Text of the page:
The fog was slowly dissipating when he caught another glance of his prey. He was almost at the tree line. Girard knew it would be more difficult to get a good shot once in the forest, but welcomed the challenge. It was what he paid for, after all. He picked up his pace.

Girard was a seasoned hunter and tracker. His prey was a terrified nobleman who was use to a life of luxury.

When Girard inevitably caught up to him he was hiding behind a fallen tree. He’d dug his way in among the leaves and broken limbs and was out of breath and panting heavily.

“Pas!” he gasped in horror when he saw Girard.

It was still daylight when Girard returned carrying a bloody scalp and two ears in his leather hunting pouch.

His comrades toasted him at the lodge that night for a successful hunt.

The next morning.

Avellino paced back and forth eagerly looking for his prey as the sun climbed up into the sky. The plain was clear with a strong wind blowing through the wildflowers and tall grass.

He spotted movement out of the corner of his right eye. Seconds passed. Then he saw his prey. His colorful clothes made him an easy target. Avellino starting counting…one…two…three…” as his target ran full-out for the forest.

“Twenty-five!” he shouted while notching the arrow.

The man was almost to the tree line when he let the shaft go. It arched high in the sky and came down into the running man’s back! A couple of seconds went by before the man rose up from the ground, and resumed running!

Cursing, Avellino broke out into a full run towards the forest. If there was one thing that really irritated him, it was a sloppy kill. He prided himself on “clean” kills. He built a reputation on being a one-shot hunter.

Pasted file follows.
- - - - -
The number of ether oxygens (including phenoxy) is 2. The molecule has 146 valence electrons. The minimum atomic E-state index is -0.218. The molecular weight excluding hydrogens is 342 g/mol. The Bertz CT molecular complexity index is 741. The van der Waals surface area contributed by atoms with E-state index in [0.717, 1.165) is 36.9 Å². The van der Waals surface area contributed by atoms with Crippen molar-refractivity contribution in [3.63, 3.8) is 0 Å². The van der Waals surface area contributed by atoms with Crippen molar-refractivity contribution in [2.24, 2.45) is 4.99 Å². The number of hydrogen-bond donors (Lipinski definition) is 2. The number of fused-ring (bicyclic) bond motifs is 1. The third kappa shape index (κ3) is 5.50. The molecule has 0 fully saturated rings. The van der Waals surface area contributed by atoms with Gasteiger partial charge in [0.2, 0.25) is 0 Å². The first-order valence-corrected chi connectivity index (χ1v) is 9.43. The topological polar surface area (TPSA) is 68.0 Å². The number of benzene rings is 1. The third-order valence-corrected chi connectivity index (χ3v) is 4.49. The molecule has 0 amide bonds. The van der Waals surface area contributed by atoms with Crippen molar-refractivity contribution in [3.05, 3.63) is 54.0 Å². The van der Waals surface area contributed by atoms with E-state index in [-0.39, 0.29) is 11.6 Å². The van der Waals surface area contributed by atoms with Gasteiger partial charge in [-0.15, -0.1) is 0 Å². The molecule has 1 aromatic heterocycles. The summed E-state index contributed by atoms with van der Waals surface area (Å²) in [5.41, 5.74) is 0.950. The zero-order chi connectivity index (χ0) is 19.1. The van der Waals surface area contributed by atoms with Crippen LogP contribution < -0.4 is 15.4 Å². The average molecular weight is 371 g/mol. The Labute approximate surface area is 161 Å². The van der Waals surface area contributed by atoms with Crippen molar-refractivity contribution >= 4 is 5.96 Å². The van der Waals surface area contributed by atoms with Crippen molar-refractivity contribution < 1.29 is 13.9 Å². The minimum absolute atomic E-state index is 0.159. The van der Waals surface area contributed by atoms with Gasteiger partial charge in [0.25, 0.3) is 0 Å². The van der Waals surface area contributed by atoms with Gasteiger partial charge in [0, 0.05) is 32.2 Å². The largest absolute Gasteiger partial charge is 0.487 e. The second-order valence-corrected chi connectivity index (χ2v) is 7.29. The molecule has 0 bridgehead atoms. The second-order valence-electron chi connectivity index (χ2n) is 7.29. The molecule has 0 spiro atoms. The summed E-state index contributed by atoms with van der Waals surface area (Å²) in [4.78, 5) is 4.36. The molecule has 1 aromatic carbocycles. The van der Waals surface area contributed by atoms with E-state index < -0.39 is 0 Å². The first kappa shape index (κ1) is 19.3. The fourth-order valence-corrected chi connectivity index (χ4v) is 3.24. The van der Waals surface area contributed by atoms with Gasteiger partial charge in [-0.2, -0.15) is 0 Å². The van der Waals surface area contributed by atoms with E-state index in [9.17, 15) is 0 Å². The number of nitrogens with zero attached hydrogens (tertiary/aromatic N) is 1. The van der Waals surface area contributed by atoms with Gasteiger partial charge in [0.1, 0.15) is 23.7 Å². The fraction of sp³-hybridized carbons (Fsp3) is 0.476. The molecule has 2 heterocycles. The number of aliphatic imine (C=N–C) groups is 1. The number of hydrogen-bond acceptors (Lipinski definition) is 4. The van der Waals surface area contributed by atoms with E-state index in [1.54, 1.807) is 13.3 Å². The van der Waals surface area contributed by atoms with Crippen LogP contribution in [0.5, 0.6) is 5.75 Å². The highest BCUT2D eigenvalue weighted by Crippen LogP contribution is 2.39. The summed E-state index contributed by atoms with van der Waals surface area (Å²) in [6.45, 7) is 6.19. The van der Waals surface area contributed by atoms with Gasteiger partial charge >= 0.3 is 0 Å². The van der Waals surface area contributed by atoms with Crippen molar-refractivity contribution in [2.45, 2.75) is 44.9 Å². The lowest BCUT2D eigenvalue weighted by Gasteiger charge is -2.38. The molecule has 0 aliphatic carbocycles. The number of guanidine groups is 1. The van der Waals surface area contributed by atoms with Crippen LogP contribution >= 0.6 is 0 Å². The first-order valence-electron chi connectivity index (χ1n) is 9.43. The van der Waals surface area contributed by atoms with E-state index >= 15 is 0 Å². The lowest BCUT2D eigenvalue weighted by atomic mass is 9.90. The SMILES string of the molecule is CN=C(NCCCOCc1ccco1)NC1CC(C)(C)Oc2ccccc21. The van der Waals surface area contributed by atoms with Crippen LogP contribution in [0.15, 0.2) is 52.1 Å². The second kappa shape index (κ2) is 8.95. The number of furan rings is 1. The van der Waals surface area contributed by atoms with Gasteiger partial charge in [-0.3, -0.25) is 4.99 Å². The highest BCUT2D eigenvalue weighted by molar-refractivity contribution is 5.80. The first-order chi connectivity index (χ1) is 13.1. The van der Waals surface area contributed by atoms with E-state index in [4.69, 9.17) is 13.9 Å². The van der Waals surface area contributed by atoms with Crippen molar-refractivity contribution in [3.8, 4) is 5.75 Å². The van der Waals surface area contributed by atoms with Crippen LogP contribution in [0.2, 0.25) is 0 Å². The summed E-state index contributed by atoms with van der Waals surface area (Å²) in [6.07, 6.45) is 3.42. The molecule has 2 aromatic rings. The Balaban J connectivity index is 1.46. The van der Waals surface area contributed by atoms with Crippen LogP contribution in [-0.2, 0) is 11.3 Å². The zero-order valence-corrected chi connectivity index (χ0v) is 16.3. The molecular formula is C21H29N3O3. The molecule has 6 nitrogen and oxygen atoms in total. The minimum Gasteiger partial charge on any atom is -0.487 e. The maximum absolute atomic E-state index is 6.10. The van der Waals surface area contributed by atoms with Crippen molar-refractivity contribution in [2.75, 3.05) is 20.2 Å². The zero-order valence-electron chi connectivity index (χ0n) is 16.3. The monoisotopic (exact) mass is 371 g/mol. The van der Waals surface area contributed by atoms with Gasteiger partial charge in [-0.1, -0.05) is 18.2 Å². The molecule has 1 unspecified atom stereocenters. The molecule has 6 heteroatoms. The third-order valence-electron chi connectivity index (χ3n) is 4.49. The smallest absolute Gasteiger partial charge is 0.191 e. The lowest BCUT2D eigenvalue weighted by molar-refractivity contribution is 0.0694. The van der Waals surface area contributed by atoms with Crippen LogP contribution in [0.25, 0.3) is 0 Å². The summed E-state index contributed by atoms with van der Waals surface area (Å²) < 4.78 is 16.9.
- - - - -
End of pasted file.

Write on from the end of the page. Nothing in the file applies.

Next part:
It didn’t take long for him to find a blood trail. A drop here, and there, and soon he saw his prey. His was standing next to a tree, one arm leaning against it for support. He was panting heavily, trying to take a full breath of air when he saw Avellino.

There was no fear in his eyes. He stared at Avellino disapprovingly. The men’s eyes locked. Frozen in the moment.

The next morning.

Demonte had a hard time staying focused on the plain. He was wondering why Avellino didn’t come back from his hunt yesterday. Girard was on a two-day drunk and didn’t even miss Avellino at the lodge last night. The guide didn’t seem concerned.

Suddenly his prey popped up in the center of the plain. He made a perfect target with his bright gold chemise, broad white lace collar, and voluminous sleeves. His scarlet breeches contrasted sharply with the gold that now seemed to shine in the sun as he ran for the tree line.

Demonte took his time counting. He watched, fascinated with the bright colors and the pace the man was running at. He was loping along easily. Not running in a panic. His lizard/hunter brain took notice as he notched his arrow and let it fly.

At almost the same time, the man suddenly stopped running! He came to an abrupt halt and looked back at Demonte. The arrow flew over his head by a mere five yards, sinking safely into the grass. This quarry apparently knew something about archery and hunting.

Demonte ran towards the still standing figure. As he got closer the man turned and ran into the forest. Alarm bells were going off in Demonte’s head. He had a bad feeling this wasn’t going to be a one-sided hunt. He slowed down when he got to the tree line and cautiously stepped into the dense forest.

He decided to put the bow over his shoulder and pulled his hunting knife. As he passed a particularly large tree his quarry stepped out while swing a thick tree limb like a club! He caught Demonte on the side of his skull, bashing it in like a pumpkin!

The next day.

Girard woke up from his monumental drunk and packed his bag. It was time to meet up with the guide and to go home. When he arrived at the pre-arranged spot the guide was there waiting. His friends were nowhere to be seen.

“Where Is Avellino and Demonte?” he asked the guide.

“They won’t be leaving. Avellino no longer exists. He killed his own ancestor. The possibility of that happening was in the fine print that I asked if you all read. Whenever a hunter chooses to hunt in the country of their origin they take that chance.

“What about Demonte?” he asked meekly.

“He met up with another hunter from this time period. He was a nobleman known for his passion to hunt. This possibility was also mentioned in your contract. You hunters are always so eager to get on with things you don’t read the fine print. Or else, you do and don’t care.”

“I’m ready to go home now,” an unnerved Girard said.

As It Stands, it’s always that fine print that catches you.